Have you seen Woody Allen’s Midnight in Paris yet? If not, get seeing! It’s an awesome film – here are five things that it highlighted for me.
(Image – Wikipedia)
1) It’s common to believe that you would’ve belonged better in another place and/or time
This is the whole premise of the film. The protagonist, played by Owen Wilson, idolises the idea of Paris in the 1920s. Another character dreams about the late 1800s. I’ve often imagined growing up in the 50s and 60s. I can’t help but think how nice it would’ve been to live in a (somewhat) safer time, when mail came once a day rather than in a constant electronic flow. It’s easy to look at the past and think that, but each year, month and day had challenges of their own. The moral of the story is ‘although the past can be alluring, we must accept and live with what we have before us in the present.’
2) Sprinkle your life with whatever fuels your passion, no matter what era it’s from
Following on from the previous point, although we should accept the present, there’s no reason not to embrace the beauty of past. I love 1950s-style dresses and music from the 1920s – 80s. Many people buy items from vintage shops because they remind them of their grandparents’ homes, or simply because they’re unique items. Reproductions of paintings by artists from all eras adorn the walls of millions of people around the world. Mouth-watering recipes are passed on from generation to generation. These things make us happy! Keep them going!
My vintage cedar dining table – plenty of character and it came in one piece!
3) Do what you love, not what you think will pay the bills
In the film, the protagonist has an easy gig as a screenwriter for Hollywood. He’s good at what he does but his dream is to write a novel. It’ll be challenging, but he knows the emotional reward will trump his cushy salary. I could write a short story about this topic, but in a nutshell the important thing is, ‘It’s never too late.’
4) Reading is truly a portal for feeding creativity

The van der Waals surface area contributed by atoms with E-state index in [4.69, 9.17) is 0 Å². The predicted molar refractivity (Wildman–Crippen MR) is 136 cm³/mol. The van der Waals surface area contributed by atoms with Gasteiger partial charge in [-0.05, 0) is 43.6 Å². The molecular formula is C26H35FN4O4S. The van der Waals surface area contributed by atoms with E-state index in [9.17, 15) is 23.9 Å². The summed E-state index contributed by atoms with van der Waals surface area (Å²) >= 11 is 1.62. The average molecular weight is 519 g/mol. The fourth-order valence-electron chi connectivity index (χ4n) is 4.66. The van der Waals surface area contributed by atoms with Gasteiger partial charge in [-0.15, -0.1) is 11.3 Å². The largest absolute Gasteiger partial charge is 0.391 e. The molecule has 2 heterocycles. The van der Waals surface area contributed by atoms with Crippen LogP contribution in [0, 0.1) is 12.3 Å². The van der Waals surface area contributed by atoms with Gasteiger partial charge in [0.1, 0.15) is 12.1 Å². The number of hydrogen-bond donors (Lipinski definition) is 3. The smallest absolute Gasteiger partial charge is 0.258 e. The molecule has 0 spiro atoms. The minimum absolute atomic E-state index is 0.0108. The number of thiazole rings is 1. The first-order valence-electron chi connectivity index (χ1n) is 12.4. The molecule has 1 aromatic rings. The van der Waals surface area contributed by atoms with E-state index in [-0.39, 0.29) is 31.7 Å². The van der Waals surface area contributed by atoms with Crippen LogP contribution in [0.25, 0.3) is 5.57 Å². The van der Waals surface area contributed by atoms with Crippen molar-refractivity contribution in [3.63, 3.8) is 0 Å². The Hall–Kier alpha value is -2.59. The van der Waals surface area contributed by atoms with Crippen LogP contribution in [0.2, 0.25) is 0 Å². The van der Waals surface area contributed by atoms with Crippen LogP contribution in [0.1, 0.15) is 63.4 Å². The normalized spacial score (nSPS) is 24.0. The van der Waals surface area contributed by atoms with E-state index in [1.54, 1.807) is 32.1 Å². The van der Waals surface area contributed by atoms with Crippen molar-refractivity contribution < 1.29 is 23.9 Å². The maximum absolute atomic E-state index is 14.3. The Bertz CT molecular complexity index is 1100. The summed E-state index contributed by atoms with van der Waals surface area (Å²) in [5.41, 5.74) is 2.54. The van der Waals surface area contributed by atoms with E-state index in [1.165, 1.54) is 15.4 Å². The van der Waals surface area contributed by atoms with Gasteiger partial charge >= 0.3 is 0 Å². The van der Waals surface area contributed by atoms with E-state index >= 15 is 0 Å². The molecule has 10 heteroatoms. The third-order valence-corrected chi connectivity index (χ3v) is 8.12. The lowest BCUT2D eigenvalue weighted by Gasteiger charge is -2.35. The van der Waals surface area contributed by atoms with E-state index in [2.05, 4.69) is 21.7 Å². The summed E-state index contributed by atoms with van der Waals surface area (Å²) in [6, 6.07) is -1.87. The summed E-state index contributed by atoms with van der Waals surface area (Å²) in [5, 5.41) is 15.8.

In 1920s Paris, Owen Wilson’s character encounters Ernest Hemingway, F. Scott Fitzgerald and T. S. Eliot – writers whose works have inspired so many people. When we were young we read stories about caterpillars and wild beings that come out of the wallpaper. We moved on to drama, mystery and romance followed by stories of war, philosophy and history. Although the way sentences and words are put together may change over the years, the messages from good books continue to entertain, touch and inspire us.
If reading has fallen off the radar for you, chip away at some of the titles on this list.
Ernest Hemingway & F. Scott Fitzgerald (Image from Daily Mail)
5) Travel to the places you love
Paris is my favourite city in the world. I’ve been three times and the last time was for an entire month. Of course, before I went the first time I didn’t know how much I’d love it, but there was a little voice inside me that urged me, “Go, Solange, go to Paris.” Maybe it was my love for the French language? For croissants and pain au chocolat?
For some people it’s the spirituality in India. For others, the creativity in New York. Find the place that does it for you – there’s nothing like strolling down a street in a city that awakens every single one of your senses.
All images appearing on this blog (solange.posterous.com) may not be reproduced, copied or manipulated without the written permission of Solange Francois. © 2011